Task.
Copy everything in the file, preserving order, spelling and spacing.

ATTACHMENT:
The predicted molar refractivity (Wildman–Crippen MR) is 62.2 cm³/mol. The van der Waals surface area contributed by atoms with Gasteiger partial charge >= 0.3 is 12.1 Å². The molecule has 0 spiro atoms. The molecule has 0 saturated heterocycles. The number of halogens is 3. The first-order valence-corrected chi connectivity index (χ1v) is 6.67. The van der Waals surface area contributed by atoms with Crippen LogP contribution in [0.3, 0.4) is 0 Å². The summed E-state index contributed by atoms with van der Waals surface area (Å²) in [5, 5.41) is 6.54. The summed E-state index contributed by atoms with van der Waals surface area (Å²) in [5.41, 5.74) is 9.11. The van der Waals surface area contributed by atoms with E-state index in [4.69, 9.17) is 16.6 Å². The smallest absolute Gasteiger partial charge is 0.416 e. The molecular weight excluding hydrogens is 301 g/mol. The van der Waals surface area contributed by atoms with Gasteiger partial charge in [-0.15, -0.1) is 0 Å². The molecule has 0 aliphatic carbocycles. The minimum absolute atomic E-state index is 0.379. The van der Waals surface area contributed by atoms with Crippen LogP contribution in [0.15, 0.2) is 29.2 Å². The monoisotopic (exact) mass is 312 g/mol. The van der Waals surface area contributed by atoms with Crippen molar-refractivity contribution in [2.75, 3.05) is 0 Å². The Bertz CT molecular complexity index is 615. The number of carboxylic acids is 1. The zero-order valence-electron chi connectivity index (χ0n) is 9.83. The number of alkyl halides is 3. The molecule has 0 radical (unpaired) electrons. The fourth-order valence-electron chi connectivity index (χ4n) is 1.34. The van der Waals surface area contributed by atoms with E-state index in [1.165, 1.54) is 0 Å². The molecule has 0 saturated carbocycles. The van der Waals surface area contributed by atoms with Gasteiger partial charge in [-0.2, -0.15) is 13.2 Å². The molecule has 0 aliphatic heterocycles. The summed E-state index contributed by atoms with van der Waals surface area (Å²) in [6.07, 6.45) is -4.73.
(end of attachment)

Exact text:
The predicted molar refractivity (Wildman–Crippen MR) is 62.2 cm³/mol. The van der Waals surface area contributed by atoms with Gasteiger partial charge >= 0.3 is 12.1 Å². The molecule has 0 spiro atoms. The molecule has 0 saturated heterocycles. The number of halogens is 3. The first-order valence-corrected chi connectivity index (χ1v) is 6.67. The van der Waals surface area contributed by atoms with Crippen LogP contribution in [0.3, 0.4) is 0 Å². The summed E-state index contributed by atoms with van der Waals surface area (Å²) in [5, 5.41) is 6.54. The summed E-state index contributed by atoms with van der Waals surface area (Å²) in [5.41, 5.74) is 9.11. The van der Waals surface area contributed by atoms with E-state index in [4.69, 9.17) is 16.6 Å². The smallest absolute Gasteiger partial charge is 0.416 e. The molecular weight excluding hydrogens is 301 g/mol. The van der Waals surface area contributed by atoms with Gasteiger partial charge in [-0.15, -0.1) is 0 Å². The molecule has 0 aliphatic carbocycles. The minimum absolute atomic E-state index is 0.379. The van der Waals surface area contributed by atoms with Crippen LogP contribution in [0.15, 0.2) is 29.2 Å². The monoisotopic (exact) mass is 312 g/mol. The van der Waals surface area contributed by atoms with Crippen molar-refractivity contribution in [2.75, 3.05) is 0 Å². The Bertz CT molecular complexity index is 615. The number of carboxylic acids is 1. The zero-order valence-electron chi connectivity index (χ0n) is 9.83. The number of alkyl halides is 3. The molecule has 0 radical (unpaired) electrons. The fourth-order valence-electron chi connectivity index (χ4n) is 1.34. The van der Waals surface area contributed by atoms with E-state index in [1.165, 1.54) is 0 Å². The molecule has 0 saturated carbocycles. The van der Waals surface area contributed by atoms with Gasteiger partial charge in [-0.2, -0.15) is 13.2 Å². The molecule has 0 aliphatic heterocycles. The summed E-state index contributed by atoms with van der Waals surface area (Å²) in [6.07, 6.45) is -4.73.